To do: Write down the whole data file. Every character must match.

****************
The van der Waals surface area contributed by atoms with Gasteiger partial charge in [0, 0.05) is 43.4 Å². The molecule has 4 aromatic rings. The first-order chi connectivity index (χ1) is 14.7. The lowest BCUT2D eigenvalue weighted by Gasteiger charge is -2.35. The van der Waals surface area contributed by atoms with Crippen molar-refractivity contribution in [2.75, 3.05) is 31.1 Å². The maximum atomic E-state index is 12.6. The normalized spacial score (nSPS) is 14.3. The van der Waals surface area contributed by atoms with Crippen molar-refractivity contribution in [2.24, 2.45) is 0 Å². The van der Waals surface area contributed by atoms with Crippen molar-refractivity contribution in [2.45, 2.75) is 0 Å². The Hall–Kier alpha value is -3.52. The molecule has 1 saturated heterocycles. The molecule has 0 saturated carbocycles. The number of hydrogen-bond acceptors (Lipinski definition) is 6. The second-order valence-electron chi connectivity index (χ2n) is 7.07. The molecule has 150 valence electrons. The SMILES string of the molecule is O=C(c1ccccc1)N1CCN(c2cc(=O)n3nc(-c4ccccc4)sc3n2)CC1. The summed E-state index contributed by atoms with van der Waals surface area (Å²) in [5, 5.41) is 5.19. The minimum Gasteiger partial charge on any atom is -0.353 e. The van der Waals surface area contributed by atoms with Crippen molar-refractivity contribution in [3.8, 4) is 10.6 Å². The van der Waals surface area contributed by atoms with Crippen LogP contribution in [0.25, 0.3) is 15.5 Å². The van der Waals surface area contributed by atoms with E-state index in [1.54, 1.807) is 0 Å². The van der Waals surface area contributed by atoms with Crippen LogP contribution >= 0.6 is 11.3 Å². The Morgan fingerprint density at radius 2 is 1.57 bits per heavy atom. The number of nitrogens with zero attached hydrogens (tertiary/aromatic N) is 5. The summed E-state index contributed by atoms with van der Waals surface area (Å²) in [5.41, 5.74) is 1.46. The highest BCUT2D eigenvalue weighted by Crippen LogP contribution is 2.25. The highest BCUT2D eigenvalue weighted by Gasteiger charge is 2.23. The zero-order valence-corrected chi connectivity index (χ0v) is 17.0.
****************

The van der Waals surface area contributed by atoms with Gasteiger partial charge in [0, 0.05) is 43.4 Å². The molecule has 4 aromatic rings. The first-order chi connectivity index (χ1) is 14.7. The lowest BCUT2D eigenvalue weighted by Gasteiger charge is -2.35. The van der Waals surface area contributed by atoms with Crippen molar-refractivity contribution in [2.75, 3.05) is 31.1 Å². The maximum atomic E-state index is 12.6. The normalized spacial score (nSPS) is 14.3. The van der Waals surface area contributed by atoms with Crippen molar-refractivity contribution in [2.24, 2.45) is 0 Å². The van der Waals surface area contributed by atoms with Crippen molar-refractivity contribution in [2.45, 2.75) is 0 Å². The Hall–Kier alpha value is -3.52. The molecule has 1 saturated heterocycles. The molecule has 0 saturated carbocycles. The number of hydrogen-bond acceptors (Lipinski definition) is 6. The second-order valence-electron chi connectivity index (χ2n) is 7.07. The molecule has 150 valence electrons. The SMILES string of the molecule is O=C(c1ccccc1)N1CCN(c2cc(=O)n3nc(-c4ccccc4)sc3n2)CC1. The summed E-state index contributed by atoms with van der Waals surface area (Å²) in [5, 5.41) is 5.19. The minimum Gasteiger partial charge on any atom is -0.353 e. The van der Waals surface area contributed by atoms with Crippen molar-refractivity contribution in [3.8, 4) is 10.6 Å². The van der Waals surface area contributed by atoms with Crippen LogP contribution in [0.25, 0.3) is 15.5 Å². The van der Waals surface area contributed by atoms with E-state index in [1.54, 1.807) is 0 Å². The van der Waals surface area contributed by atoms with Crippen LogP contribution >= 0.6 is 11.3 Å². The Morgan fingerprint density at radius 2 is 1.57 bits per heavy atom. The number of nitrogens with zero attached hydrogens (tertiary/aromatic N) is 5. The summed E-state index contributed by atoms with van der Waals surface area (Å²) in [5.41, 5.74) is 1.46. The highest BCUT2D eigenvalue weighted by Crippen LogP contribution is 2.25. The highest BCUT2D eigenvalue weighted by Gasteiger charge is 2.23. The zero-order valence-corrected chi connectivity index (χ0v) is 17.0.